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Fact Sheet: Cambridge Gulf

The Pentecost, Durack, King, Ord and Forrest rivers converge into an estuary system to form a vast swirling mass of crocodile-infested muddy water - collectively referred to as the Cambridge Gulf.

Resource type: Fact SheetLast updated: 17.05.2020

Fact Sheet: Roebuck Bay

With an exceptionally large tidal range, Roebuck Bay is one moment a sublime seascape, and the next, an incredibly vast mudflat that shimmers with heat mirages under the tropical sun.

Resource type: Fact SheetLast updated: 12.05.2020

Fact Sheet: Montgomery Reef

Montgomery Reef is like no other reef system on earth. Formed some 1.8 billion years ago, this ancient reef is recognised today as one of the most significant geological marine environments in the Kimberley.

Resource type: Fact SheetLast updated: 12.05.2020

Fact Sheet: Ord River

The East Kimberley is home to the impressive Ord River, a 650 kilometre long watercourse with an expansive catchment area of around 55,100 square kilometres.

Resource type: Fact SheetLast updated: 12.05.2020

Fact Sheet: Prince Frederick Harbour

Cruising along the coast, it can be difficult to fathom the true scale of the Kimberley, with thousands of islands, inlets, bays, rivers and creeks. It is not until you enter the huge bay of Prince Frederick Harbour that you are given a real appreciation for the dimensions of the Kimberley coast.

Resource type: Fact SheetLast updated: 12.05.2020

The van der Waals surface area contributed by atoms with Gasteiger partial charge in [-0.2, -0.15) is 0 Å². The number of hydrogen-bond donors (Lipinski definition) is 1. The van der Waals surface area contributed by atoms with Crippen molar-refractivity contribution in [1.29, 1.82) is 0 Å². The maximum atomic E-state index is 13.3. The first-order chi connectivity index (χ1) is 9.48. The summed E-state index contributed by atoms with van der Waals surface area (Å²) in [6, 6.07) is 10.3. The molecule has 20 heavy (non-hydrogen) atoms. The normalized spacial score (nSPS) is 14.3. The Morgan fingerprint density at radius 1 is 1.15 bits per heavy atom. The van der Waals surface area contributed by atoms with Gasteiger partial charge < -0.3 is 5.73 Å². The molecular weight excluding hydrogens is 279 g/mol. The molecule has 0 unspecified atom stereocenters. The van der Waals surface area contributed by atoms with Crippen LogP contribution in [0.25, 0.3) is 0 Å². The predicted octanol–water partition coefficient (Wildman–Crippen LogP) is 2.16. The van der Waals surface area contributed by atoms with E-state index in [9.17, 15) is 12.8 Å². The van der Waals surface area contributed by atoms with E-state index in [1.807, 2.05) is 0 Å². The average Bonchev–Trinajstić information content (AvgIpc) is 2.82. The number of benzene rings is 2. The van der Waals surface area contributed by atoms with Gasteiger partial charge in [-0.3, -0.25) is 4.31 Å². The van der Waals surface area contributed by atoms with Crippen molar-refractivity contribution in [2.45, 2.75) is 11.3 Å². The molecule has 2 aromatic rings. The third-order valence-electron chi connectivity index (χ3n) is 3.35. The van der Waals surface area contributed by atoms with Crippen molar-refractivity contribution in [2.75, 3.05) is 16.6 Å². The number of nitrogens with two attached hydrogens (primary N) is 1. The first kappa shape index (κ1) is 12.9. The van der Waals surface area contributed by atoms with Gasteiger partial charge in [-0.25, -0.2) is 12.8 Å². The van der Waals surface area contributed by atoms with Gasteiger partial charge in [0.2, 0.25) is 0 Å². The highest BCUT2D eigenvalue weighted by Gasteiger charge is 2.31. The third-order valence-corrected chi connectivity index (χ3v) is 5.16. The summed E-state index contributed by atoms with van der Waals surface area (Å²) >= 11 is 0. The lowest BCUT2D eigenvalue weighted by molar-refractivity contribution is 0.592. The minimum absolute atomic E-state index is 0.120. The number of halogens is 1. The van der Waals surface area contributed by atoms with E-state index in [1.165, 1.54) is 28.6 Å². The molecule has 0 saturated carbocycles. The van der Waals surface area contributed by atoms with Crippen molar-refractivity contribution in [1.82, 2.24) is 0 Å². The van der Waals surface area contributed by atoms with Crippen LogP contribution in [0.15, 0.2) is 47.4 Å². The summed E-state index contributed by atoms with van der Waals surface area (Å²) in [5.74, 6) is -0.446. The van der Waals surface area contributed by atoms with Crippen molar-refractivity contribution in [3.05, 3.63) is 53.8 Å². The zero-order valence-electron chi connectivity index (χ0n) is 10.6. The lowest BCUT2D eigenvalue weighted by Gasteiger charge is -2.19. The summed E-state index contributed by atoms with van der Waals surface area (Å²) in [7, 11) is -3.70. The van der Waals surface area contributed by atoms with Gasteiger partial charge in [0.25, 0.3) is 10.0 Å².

Fact Sheet: Buccaneer Archipelago

From Collier Bay to King Sound just north of Derby, lies a group of 800 or more scattered islands and low-lying reef known as the Buccaneer Archipelago. Lying crumpled and creased, the archipelago’s shores are notched with a myriad of mangrove estuaries, bays and sand beaches, plunging cliffs and rocky masses, rugged headlands and islands, and innumerable hidden reefs.

Resource type: Fact SheetLast updated: 11.05.2020

Fact Sheet: Camden Sound

A favourite stopover for cruise vessels on the Kimberley coast. Camden Sound is a labyrinth of red cliffs and mangrove lined bays and inlets, dotted with small islands and rocky outcrops.

Resource type: Fact SheetLast updated: 08.05.2020

Fact Sheet: Rowley Shoals

Rowley Shoals is a coral garden of Eden, with shelf atolls, coral gardens and giant clams famed as pristine and surpassing some of Australia's better known reefs.

Resource type: Fact SheetLast updated: 08.05.2020

Fact Sheet: Eighty Mile Beach

Imagine an isolated beach of endless white sand, seashells and turquoise waters, stretching so far it would take more than a week to walk its length. Aptly named, Eighty Mile Beach is indeed long, stretching 220 kilometres and renowned as Australia's longest uninterrupted beach.

Resource type: Fact SheetLast updated: 08.05.2020

Fact Sheet: Talbot Bay

• An embayment of exceptional scenic beauty in the Kimberley.
• Horizontal Waterfalls is described by Sir David Attenborough as “one of the greatest natural wonders of the world”, where massive tides create intense currents between two narrow gorges resulting in a waterfall effect that is horizontal rather than vertical.
• Turtle Reef is a flourishing reef that survives in turbid intertidal conditions, challenging scientific dogma that corals need clear, oceanic water to prosper.